The Flea Life Cycle: Know Your Enemy
Fleas can make your dog itch and cause considerable discomfort. Because fleas are so tiny, you might not even see them. But an unseen flea can begin feeding on your dog within seconds. And within 24 hours of its first blood meal, a flea can begin laying eggs. Egg production can reach a rate of 40–50 per day, rapidly resulting in a heavy infestation. That’s why it’s critical to kill fleas quickly.
To protect your pet and home from fleas, it helps to understand the flea life cycle.
The egg stage
Adult fleas can begin feeding within seconds of finding a host. They must feed to begin reproduction, and female fleas will begin producing eggs within 24 to 48 hours of taking their first blood meal.
Female fleas can produce 40 to 50 eggs per day, up to 2,000 in their lifetime. Flea eggs readily fall off the hair into the environment. Wherever the pet spends the most time is usually where the heaviest flea infestations are found.
The larval stage
Larvae hatch from eggs in one to six days given appropriate environmental conditions Their principal food is adult flea faeces (“flea dirt”).
Flea larvae are small, thin and white, measuring 1 to 2 millimetres in length. Indoors, flea larvae tend to live deep in carpeting or under furniture. Outside, they develop best in shaded areas or under leaves or similar debris. Any area of the garden where a pet seeks shelter from the heat or cold is potentially a great environment for fleas.
The pupal stage
A mature larva transforms into a pupa inside a silk cocoon. Under most household conditions, the adult flea will emerge in three to five weeks. However, a fully developed flea can remain inside the cocoon for up to 350 days, a reproductive strategy that enhances the flea’s chance of survival. This helps to explain how a flea infestation can seemingly “explode” out of nowhere, even inside your home.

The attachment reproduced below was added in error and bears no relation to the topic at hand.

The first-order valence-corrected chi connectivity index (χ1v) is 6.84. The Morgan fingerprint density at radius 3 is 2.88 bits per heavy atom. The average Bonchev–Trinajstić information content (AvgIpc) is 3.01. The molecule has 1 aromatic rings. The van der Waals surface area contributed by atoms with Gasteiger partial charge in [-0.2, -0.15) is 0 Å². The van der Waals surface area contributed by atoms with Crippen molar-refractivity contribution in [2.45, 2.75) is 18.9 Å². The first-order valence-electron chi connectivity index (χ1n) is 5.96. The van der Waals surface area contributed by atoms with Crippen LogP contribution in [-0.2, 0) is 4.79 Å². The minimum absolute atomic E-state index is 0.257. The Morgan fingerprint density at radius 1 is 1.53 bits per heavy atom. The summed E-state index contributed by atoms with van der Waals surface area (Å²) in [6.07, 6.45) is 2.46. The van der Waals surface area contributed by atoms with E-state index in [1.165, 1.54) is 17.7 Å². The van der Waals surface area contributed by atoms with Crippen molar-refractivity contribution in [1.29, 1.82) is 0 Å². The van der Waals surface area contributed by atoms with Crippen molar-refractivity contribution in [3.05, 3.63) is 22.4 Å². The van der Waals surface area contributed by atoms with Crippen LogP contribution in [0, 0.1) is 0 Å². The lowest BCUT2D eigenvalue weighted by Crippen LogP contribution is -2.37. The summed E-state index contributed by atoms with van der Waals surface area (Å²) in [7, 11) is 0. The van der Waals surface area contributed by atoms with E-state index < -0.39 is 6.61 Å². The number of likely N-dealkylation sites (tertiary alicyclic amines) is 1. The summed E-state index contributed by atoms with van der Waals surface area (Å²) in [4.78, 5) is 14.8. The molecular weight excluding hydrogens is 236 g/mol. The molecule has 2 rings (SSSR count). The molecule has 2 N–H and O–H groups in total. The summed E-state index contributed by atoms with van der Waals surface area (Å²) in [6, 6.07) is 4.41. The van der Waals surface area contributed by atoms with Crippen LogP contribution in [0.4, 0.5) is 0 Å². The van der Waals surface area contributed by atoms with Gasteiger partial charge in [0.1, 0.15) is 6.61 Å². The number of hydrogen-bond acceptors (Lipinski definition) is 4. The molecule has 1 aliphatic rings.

The adult stage
Adults emerging from cocoons can begin feeding immediately if a host is present and locate hosts by both visual and thermal cues.
The flea feeds through a tiny, slender mouth part called the proboscis.
Before feeding, it pumps saliva, which contains an anticoagulant, onto the skin. This prevents the blood from clotting, and the protein it contains can cause a severe allergic reaction in the host (causing flea allergy dermatitis).
Adult fleas can survive throughout the winter on pets as well as on wildlife.
If Large infestation occurs:
If you find you have fleas, fleas and more fleas there are a few things that you can do to control the population.
- Ensure ALL pets in the household are treated with monthly flea control
- Wash all bedding/ clothes used by pets in a hot wash, 90 degrees Celsius if possible.
- Vacuum floors especially behind doors, under furniture; the vibrations help to wake up eggs that are hiding in cracks and crevices, this is especially helpful if you are going to use flea bombs inside.
- Outdoors can be treated but it is best to speak to a pest control company to find the solution best for you.
- Continue to use monthly flea control year round. This prevents eggs from collecting in the soil and in cracks and crevices inside that can then hatch later on.
Several Products are available that treat FLEAS ONLY these are:
Advantage – A monthly Top spot applied topically to the back of the neck, kills adults, larvae and lice
Comfortis – A monthly tablet given orally,
Capstar – A tablet given when adult fleas are seen, this product kills adults that are present ONLY and lasts 24 hours only. This product works well when used in conjunction with a monthly product where a large infestation is present.
Call us at Bundaberg South Vet Clinic to discuss with our friendly staff what products is most suitable to your dog today!